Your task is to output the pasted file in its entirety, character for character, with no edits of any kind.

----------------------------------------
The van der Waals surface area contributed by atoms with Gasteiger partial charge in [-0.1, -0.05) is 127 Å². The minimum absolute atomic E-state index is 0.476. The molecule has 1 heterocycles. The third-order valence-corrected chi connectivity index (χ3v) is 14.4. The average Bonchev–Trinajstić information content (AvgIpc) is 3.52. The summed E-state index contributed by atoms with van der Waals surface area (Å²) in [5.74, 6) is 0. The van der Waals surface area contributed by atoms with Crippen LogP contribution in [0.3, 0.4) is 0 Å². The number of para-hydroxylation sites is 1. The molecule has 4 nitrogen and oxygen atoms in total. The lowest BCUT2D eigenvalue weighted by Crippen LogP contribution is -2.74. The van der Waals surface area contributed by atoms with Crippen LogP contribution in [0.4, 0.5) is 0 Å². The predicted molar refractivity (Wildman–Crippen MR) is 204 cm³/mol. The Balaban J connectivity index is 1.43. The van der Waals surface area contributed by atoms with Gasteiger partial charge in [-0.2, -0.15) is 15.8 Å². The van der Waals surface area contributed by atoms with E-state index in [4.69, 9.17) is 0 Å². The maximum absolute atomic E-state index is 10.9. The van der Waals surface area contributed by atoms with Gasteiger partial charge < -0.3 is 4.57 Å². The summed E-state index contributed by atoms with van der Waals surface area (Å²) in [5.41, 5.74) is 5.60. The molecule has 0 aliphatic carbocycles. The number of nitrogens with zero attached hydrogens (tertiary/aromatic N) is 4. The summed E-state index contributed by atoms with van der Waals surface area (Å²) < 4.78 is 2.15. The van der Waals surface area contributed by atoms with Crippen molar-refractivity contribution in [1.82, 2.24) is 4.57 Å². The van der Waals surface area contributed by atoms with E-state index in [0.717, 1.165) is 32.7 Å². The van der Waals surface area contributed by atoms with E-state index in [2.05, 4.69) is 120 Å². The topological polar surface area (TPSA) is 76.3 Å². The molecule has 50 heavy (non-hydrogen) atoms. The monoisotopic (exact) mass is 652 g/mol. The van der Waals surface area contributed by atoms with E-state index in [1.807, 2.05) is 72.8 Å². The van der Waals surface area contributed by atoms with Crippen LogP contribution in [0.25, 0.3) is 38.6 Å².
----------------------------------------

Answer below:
The van der Waals surface area contributed by atoms with Gasteiger partial charge in [-0.1, -0.05) is 127 Å². The minimum absolute atomic E-state index is 0.476. The molecule has 1 heterocycles. The third-order valence-corrected chi connectivity index (χ3v) is 14.4. The average Bonchev–Trinajstić information content (AvgIpc) is 3.52. The summed E-state index contributed by atoms with van der Waals surface area (Å²) in [5.74, 6) is 0. The van der Waals surface area contributed by atoms with Crippen LogP contribution in [0.3, 0.4) is 0 Å². The number of para-hydroxylation sites is 1. The molecule has 4 nitrogen and oxygen atoms in total. The lowest BCUT2D eigenvalue weighted by Crippen LogP contribution is -2.74. The van der Waals surface area contributed by atoms with Crippen LogP contribution in [0.4, 0.5) is 0 Å². The predicted molar refractivity (Wildman–Crippen MR) is 204 cm³/mol. The Balaban J connectivity index is 1.43. The van der Waals surface area contributed by atoms with Gasteiger partial charge in [-0.2, -0.15) is 15.8 Å². The van der Waals surface area contributed by atoms with E-state index in [4.69, 9.17) is 0 Å². The maximum absolute atomic E-state index is 10.9. The van der Waals surface area contributed by atoms with Gasteiger partial charge < -0.3 is 4.57 Å². The summed E-state index contributed by atoms with van der Waals surface area (Å²) in [5.41, 5.74) is 5.60. The molecule has 0 aliphatic carbocycles. The number of nitrogens with zero attached hydrogens (tertiary/aromatic N) is 4. The summed E-state index contributed by atoms with van der Waals surface area (Å²) < 4.78 is 2.15. The van der Waals surface area contributed by atoms with Crippen molar-refractivity contribution in [1.82, 2.24) is 4.57 Å². The van der Waals surface area contributed by atoms with E-state index in [0.717, 1.165) is 32.7 Å². The van der Waals surface area contributed by atoms with E-state index in [2.05, 4.69) is 120 Å². The topological polar surface area (TPSA) is 76.3 Å². The molecule has 50 heavy (non-hydrogen) atoms. The monoisotopic (exact) mass is 652 g/mol. The van der Waals surface area contributed by atoms with E-state index in [1.807, 2.05) is 72.8 Å². The van der Waals surface area contributed by atoms with Crippen LogP contribution in [0.25, 0.3) is 38.6 Å².